Italian Leagues in football - Italian Flag

Italian Leagues beyond Serie A

Anyone can play football. But there is rarely a club on the outskirts of a small village, with only a handful of local players and finances to perform, that can rise their way to the very top of a football league system.

For that, we have to look to Italy. Although the top tier of the Italian leagues is dominated by world-class players such as Marcelo Brozovic, Kalidou Koulibaly and Ciro Immobile, it is theoretically possible for a local club like Arcole, situated in the middle of swampland, to fight their way up the pyramid to join the very best in Serie A. 

Of course, this is unlikely. But one of the reasons the supporting Italian leagues continue to thrive is because of the promotion and relegation system between all leagues at different levels.  This leads to significant movement throughout all of the tiers, with each team putting all their efforts into climbing divisions one level at a time. 

But then, that might not be saying a lot. Especially if the supporting Italian leagues’ gap between professionalism and unprofessionalism is substantial. So, how competitive is the supporting Italian league game? And how exactly is the pyramid structured to give them hope of advancement?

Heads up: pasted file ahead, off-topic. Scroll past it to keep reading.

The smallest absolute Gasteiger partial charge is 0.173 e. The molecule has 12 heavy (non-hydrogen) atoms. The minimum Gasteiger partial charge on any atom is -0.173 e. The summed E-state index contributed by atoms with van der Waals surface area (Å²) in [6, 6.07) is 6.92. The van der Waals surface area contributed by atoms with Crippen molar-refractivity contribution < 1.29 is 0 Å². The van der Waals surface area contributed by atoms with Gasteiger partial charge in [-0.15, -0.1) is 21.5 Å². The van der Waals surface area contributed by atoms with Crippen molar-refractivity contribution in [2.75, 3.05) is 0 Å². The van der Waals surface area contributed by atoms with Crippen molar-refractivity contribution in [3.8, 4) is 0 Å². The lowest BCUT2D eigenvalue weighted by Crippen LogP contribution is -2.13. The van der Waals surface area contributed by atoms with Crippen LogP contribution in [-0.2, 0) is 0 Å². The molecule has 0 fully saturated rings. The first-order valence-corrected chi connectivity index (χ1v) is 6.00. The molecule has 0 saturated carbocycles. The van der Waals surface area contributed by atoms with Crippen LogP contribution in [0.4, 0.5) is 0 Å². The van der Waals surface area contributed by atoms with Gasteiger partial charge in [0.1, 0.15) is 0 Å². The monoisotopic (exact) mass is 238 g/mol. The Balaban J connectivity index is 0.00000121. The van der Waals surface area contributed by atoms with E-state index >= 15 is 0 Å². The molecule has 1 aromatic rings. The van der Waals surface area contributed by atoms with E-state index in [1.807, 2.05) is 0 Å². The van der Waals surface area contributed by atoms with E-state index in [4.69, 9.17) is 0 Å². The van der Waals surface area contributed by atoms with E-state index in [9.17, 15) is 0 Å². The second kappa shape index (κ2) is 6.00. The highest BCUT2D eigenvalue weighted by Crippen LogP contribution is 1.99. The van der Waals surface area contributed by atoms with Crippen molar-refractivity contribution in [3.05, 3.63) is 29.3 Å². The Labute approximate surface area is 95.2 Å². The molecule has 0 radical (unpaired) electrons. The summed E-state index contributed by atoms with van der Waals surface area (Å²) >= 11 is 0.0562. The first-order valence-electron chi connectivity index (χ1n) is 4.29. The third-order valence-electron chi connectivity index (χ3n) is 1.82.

Italian Leagues: The 101

  • The Italian football pyramid consists of four tiers. 
  • Serie A – governed by the Lega Nazionale Professionisti Serie A – and Serie B – governed by the Lega Nazionale Professionisti Serie B – are in the top tier, with both leagues covering the entire region of Italy. 
  • The third tier is known as Lega Pro – although it was formerly recognised as Serie C – and it is run by the Lega Italiana Calcio Professionistico. This has three divisions with a total of 18 clubs between them.
  • The fourth tier is where the game becomes non-professional. It is known as Serie D and is run by the Lega Nazionale Dilettanti. This has nine separate divisions, each of which are divided depending on geographical location. 
  • Below this league is a further five levels. These include Eccellenza, Promozione, Prima Categoria, Seconda Categoria and Terza Categoria.